Colombia is one of the few countries that only grows Arabica beans, which besides climate and elevation, is why Colombian coffee is considered higher quality.

How is coffee grown and processed?

There are 570,000 individual producers (mostly small coffee farms) in Colombia that almost all sell their coffee to the National Federation of Coffee Growers, which is known best for their fictional spokesman of Juan Valdez. But from growing in the fields to you drinking it, your cup of Colombian coffee from Starbucks or brewed in your kitchen coffee pot had to go through a lot to get to its final state.

Coffee in Stages
From green (unripe) coffee cherries to roasted and ground coffee: the different stages of coffee processing.

Coffee processing goes something like this:

  1. Coffee plants grow on the steep slopes, usually dispersed with banana plants to give the plants shade. Coffee plants flower, then turn into coffee cherries
  2. Beans (coffee cherries) are picked twice a year, usually during the rainy season.
  3. The outside cherry and inner husks are all removed from the coffee bean, which is the “pit” of the coffee cherry.
  4. Depending on the method, the beans are soaked, which also helps separate the different grades of beans.
  5. The green (unroasted) beans are shipped to roasters, usually overseas.
  6. The green beans are roasted and turn the tan to dark brown color we associate with coffee. Different roasts (light, medium, dark) mean the bean was roasted at a lower or higher temperature. Lighter roasts keep the original tastes of different beans while darker roasts have a fuller, bitterer flavor. Interesting note: the longer you roast the beans, the less caffeine will be retained, so dark roasts such as French or Italian roasts, actually have less caffeine.
  7. The roasted beans are then ground and brewed (either soaked in French press, brewed in coffeemaker, or hot water is pushed through the grounds to make espresso).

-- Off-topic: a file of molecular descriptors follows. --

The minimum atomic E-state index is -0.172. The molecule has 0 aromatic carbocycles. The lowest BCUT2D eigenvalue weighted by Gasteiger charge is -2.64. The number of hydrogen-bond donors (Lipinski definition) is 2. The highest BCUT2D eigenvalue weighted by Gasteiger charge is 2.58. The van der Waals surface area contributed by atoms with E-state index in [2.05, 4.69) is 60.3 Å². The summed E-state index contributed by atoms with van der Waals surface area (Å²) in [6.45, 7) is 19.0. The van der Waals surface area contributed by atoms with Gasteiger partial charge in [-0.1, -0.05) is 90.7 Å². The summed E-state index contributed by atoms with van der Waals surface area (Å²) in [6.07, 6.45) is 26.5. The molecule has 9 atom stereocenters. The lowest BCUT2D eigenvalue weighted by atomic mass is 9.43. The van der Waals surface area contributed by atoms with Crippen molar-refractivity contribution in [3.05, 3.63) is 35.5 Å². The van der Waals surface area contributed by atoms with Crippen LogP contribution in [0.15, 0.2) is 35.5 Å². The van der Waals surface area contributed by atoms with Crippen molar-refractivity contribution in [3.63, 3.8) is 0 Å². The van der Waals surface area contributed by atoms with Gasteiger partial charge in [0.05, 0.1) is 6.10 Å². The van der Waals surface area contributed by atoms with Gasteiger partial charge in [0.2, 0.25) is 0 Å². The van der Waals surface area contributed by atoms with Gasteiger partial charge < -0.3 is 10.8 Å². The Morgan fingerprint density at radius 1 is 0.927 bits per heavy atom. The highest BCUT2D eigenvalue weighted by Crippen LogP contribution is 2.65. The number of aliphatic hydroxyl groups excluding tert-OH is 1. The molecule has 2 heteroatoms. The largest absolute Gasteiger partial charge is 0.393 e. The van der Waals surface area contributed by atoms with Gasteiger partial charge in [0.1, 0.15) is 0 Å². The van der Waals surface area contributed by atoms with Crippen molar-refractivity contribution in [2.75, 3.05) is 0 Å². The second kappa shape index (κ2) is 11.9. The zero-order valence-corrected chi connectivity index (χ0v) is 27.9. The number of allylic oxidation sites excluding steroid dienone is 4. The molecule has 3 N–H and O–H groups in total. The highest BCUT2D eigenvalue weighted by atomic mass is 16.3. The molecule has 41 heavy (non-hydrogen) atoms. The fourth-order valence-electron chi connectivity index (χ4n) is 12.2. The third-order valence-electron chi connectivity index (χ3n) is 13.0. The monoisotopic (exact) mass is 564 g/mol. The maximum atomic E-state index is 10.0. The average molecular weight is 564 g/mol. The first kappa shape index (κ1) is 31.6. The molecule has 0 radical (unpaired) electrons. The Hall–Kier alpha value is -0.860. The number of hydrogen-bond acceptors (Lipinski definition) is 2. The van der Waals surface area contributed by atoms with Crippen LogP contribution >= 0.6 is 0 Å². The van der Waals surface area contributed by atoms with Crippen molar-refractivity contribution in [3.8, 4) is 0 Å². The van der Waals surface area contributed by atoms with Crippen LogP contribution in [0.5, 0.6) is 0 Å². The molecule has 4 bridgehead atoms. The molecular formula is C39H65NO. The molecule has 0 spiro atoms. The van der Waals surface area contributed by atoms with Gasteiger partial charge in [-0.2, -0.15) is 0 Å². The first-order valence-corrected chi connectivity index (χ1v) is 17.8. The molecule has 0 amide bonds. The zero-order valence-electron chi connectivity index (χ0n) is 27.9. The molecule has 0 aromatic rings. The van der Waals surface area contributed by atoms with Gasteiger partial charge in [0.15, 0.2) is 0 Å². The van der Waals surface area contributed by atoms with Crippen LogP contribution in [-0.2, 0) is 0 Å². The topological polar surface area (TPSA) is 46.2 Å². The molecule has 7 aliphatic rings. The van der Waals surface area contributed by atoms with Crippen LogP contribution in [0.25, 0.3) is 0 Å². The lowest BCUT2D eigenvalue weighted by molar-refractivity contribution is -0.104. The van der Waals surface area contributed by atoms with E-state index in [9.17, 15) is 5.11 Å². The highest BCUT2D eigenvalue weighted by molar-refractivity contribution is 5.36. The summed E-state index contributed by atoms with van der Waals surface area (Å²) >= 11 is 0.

8. You coffee is finally ready to be enjoyed!

(For an even more detailed look at coffee processing, check out the National Coffee Association’s explanation.)

So, what type of coffee do Colombians drink?

Colombians do drink a fair bit of coffee. However, the best beans are shipped overseas, so the quality of coffee is not great.

The best: Starbucks-style coffee shops that serve espresso can be found in the biggest (and richest) cities such as Bogotá, Medellín, and Cartagena. The most famous are the chain of Juan Valdez coffee shops that will put you back the usual $3 to $6 for your espresso, latte, or mocha.

Mediocre: Most Colombians order tinto if ordering coffee. “Tinto” translates to “ink” and is basically black coffee. Unfortunately it is not usually brewed from the best beans and the quality varies from a great cup of fresh-brewed coffee to a strong bitter taste masked by heaps of sugar. In many cities you can find vendors walking around with Thermoses full of the steaming liquid, which is only occasionally served with milk but usually pre-sweetened.

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Two Colombians drink tinto in Cartagena.